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Freshwater Zooplankton: An introduction & Their Role In Aquaculture

Aman Singh1, S.K.Sharma2, Varun Mishra1, Ekta Singh1

1Research Scholar, College of Fisheries, Guru Govind Singh Marg, MPUAT, Udaipur 313001(India), m: 91-9782241997

2Professor, College of Fisheries, Govind Singh Marg, MPUAT, Udaipur- 313001(India), m:


Corresponding author:



The plankton are minute, microscopic organisms of plants & animal origin. They spend their whole life in the water. For their movement, they depend on the mercy of physical conditions of the water body and environment e.g. depth, water current, wind, light, air etc.

Classification of plankton

1. On the basis of quality:

a.) Phytoplankton - Plant plankton

b.) Zooplankton - Animal plankton

2. On the basis of size:

a.) Macroplankton - The larger units of plankton, visible to the unaided eye.

b.) Netplankton (mesoplankton) - Plankton secured by the plankton net equipped with

No. 25 silk bolting cloth.

c.) Nanoplankton (microplankton) - Very minute plankton not secured by the

plankton net with No.25 silk bolting cloth.

3. On the basis of local environmental distribution:

a.) Limnoplankton - lake plankton.

b.) Rheoplankton (potamoplankton) - running - water plankton.

c.) Heleoplankton - pond plankton.

d.) Halioplankton - salt - water plankton.

e.) Hypalymyroplankton - brackish -water plankton.

4.On the basis of origin:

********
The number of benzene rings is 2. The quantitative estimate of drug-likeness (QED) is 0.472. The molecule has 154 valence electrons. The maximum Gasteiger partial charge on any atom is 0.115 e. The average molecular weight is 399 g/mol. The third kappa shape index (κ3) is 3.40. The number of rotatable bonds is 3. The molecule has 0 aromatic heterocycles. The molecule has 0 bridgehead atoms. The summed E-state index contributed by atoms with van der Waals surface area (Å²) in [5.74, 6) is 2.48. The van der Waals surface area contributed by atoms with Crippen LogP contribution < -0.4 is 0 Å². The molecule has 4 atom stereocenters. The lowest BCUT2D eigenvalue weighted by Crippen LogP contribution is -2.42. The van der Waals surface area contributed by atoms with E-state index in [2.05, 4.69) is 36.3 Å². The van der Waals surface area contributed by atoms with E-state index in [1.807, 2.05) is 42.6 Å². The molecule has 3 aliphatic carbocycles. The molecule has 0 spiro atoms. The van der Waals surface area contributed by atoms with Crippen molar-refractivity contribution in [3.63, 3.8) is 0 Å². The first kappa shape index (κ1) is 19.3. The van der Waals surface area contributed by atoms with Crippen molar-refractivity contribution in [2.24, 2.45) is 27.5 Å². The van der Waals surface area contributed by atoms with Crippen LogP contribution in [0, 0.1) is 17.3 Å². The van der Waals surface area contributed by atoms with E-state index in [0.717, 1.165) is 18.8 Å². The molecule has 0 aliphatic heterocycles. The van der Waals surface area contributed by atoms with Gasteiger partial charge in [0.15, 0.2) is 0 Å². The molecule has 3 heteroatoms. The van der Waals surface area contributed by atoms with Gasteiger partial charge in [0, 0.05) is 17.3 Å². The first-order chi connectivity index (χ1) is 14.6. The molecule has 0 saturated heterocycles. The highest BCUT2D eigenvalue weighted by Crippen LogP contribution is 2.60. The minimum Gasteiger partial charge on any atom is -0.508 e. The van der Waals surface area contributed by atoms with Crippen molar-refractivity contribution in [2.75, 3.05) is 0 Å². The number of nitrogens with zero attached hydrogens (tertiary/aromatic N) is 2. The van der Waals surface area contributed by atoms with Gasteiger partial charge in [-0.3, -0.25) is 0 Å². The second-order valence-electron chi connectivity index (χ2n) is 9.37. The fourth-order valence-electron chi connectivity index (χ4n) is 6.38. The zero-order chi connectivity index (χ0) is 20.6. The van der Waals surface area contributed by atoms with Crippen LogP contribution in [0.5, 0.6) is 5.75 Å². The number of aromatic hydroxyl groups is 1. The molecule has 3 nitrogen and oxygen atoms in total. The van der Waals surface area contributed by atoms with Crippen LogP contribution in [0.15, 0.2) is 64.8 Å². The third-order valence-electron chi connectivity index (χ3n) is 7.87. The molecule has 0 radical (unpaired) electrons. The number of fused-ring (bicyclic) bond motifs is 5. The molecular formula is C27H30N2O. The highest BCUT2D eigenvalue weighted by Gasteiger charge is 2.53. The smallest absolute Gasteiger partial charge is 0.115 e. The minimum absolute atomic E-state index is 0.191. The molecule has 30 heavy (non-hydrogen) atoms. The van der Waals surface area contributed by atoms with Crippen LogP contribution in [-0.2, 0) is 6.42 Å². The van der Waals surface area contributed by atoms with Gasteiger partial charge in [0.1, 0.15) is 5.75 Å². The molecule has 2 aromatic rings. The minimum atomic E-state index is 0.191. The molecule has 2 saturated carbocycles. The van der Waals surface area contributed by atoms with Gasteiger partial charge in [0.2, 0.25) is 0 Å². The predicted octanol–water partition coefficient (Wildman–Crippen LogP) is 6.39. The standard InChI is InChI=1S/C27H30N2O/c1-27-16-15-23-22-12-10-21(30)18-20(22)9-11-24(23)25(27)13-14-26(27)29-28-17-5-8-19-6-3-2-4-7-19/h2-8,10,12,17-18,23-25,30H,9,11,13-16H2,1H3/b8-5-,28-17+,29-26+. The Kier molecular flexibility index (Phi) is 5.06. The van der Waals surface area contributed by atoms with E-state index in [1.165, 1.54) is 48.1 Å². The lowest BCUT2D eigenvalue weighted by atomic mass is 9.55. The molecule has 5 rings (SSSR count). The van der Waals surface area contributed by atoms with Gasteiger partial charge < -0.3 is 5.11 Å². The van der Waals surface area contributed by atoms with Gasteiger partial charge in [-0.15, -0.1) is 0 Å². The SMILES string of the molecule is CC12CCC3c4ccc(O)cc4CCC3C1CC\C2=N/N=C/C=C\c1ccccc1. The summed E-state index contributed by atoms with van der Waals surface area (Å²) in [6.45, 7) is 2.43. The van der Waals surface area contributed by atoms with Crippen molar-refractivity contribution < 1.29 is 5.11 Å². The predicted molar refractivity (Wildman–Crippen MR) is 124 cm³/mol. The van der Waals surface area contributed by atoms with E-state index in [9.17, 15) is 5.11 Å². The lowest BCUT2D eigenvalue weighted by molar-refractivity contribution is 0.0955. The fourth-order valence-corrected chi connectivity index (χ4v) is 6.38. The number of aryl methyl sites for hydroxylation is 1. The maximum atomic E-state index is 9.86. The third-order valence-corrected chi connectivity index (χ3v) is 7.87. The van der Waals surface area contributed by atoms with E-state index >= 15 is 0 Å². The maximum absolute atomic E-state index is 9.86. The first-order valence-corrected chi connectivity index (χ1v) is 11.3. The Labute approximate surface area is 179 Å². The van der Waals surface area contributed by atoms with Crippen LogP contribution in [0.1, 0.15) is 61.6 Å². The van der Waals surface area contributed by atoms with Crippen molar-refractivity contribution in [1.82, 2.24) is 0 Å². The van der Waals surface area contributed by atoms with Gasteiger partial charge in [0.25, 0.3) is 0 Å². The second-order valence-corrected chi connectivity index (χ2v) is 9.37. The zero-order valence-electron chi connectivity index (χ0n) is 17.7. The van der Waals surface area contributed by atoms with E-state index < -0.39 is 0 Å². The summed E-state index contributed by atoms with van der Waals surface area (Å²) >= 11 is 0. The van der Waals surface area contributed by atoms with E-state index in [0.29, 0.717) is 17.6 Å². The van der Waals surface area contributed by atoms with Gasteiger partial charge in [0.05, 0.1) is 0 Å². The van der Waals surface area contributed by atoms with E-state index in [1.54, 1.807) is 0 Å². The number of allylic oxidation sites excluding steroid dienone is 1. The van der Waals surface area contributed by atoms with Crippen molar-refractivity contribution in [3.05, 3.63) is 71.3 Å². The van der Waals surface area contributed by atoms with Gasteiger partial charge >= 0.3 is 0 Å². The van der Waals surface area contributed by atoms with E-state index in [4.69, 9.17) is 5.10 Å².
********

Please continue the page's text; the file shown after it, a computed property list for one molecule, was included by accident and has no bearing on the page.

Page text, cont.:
a.) Autogenetic plankton - plankton produce locally.

b.) Allogenetic plankton - plankton introduced from other localities.

5.On the basis of content:

a.) Euplankton - true plankton.

b.) Psedoplankton - debris mingled in plankton.

6. On the basis of life history:

a.) Holoplankton - organisms free-floating

throughout their life.

b.) Metoplankton - organisms free-floating

only at certain times or stage of lifecycle.

What Are zooplankton?

Zooplankton are small animals that float freely in the water column of lakes and oceans and whose distribution is primarily determined by water currents and mixing. The zooplankton community of most lakes ranges in size from a few tens of microns (Protozoa) to >2 mm (macrozooplankton). In terms of biomass and productivity, the dominant groups of zooplankton in most lakes are Crustacea and Rotifera and these protocols emphasize those groups. Zooplankton play a pivotal role in aquatic food webs because they are important food for fish and invertebrate predators and they graze heavily on algae, bacteria, protozoa, and other invertebrates. Zooplankton communities are typically diverse (>20 species) and occur in almost all lakes and ponds. Zooplankton are rarely important in rivers and streams because they cannot

maintain positive net growth rates in the face of downstream losses.

  • zooplankton are small floating or weakly swimming organisms.

  • animal origin that drift with water currents for their movement.

    • Very important as primary consumers.

    • Important food base for secondary consumers, including fish.

Major groups of freshwater zooplankton


1.The rotifers (Rotifera, commonly called wheel animals).

2. Most rotifers are around 0.1 - 0.5 mm long (although their size can range from 50 μm to over two millimeters).

3. Rotifers are an important part of the freshwater zooplankton, being a major food source.

4.Filter-feeding with corona.